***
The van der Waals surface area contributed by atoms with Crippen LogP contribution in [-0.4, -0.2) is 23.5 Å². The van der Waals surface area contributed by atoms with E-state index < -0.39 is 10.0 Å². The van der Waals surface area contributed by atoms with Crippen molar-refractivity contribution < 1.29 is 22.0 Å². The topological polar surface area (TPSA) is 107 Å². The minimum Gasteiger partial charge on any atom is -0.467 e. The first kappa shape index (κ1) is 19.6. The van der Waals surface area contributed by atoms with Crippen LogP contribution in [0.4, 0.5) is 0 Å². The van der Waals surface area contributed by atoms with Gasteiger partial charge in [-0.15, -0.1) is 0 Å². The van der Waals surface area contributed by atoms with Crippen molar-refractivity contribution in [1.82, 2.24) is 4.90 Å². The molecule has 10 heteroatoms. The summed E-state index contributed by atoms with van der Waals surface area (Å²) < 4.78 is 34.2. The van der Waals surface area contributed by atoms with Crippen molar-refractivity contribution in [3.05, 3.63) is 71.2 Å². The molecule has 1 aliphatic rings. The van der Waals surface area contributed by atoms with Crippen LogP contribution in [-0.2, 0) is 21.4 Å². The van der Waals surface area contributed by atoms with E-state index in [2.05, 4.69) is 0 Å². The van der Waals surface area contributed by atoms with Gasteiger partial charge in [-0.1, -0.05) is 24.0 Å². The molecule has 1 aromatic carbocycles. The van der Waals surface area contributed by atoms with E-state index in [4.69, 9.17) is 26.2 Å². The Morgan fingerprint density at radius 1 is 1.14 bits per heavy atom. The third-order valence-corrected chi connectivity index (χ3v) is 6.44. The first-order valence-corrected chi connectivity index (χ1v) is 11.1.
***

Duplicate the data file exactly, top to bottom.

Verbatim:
The van der Waals surface area contributed by atoms with Crippen LogP contribution in [-0.4, -0.2) is 23.5 Å². The van der Waals surface area contributed by atoms with E-state index < -0.39 is 10.0 Å². The van der Waals surface area contributed by atoms with Crippen molar-refractivity contribution < 1.29 is 22.0 Å². The topological polar surface area (TPSA) is 107 Å². The minimum Gasteiger partial charge on any atom is -0.467 e. The first kappa shape index (κ1) is 19.6. The van der Waals surface area contributed by atoms with Crippen LogP contribution in [0.4, 0.5) is 0 Å². The van der Waals surface area contributed by atoms with Gasteiger partial charge in [-0.15, -0.1) is 0 Å². The van der Waals surface area contributed by atoms with Crippen molar-refractivity contribution in [1.82, 2.24) is 4.90 Å². The molecule has 10 heteroatoms. The summed E-state index contributed by atoms with van der Waals surface area (Å²) < 4.78 is 34.2. The van der Waals surface area contributed by atoms with Crippen molar-refractivity contribution in [3.05, 3.63) is 71.2 Å². The molecule has 1 aliphatic rings. The van der Waals surface area contributed by atoms with Crippen LogP contribution in [-0.2, 0) is 21.4 Å². The van der Waals surface area contributed by atoms with E-state index in [2.05, 4.69) is 0 Å². The van der Waals surface area contributed by atoms with Gasteiger partial charge in [-0.1, -0.05) is 24.0 Å². The molecule has 1 aromatic carbocycles. The van der Waals surface area contributed by atoms with E-state index in [4.69, 9.17) is 26.2 Å². The Morgan fingerprint density at radius 1 is 1.14 bits per heavy atom. The third-order valence-corrected chi connectivity index (χ3v) is 6.44. The first-order valence-corrected chi connectivity index (χ1v) is 11.1.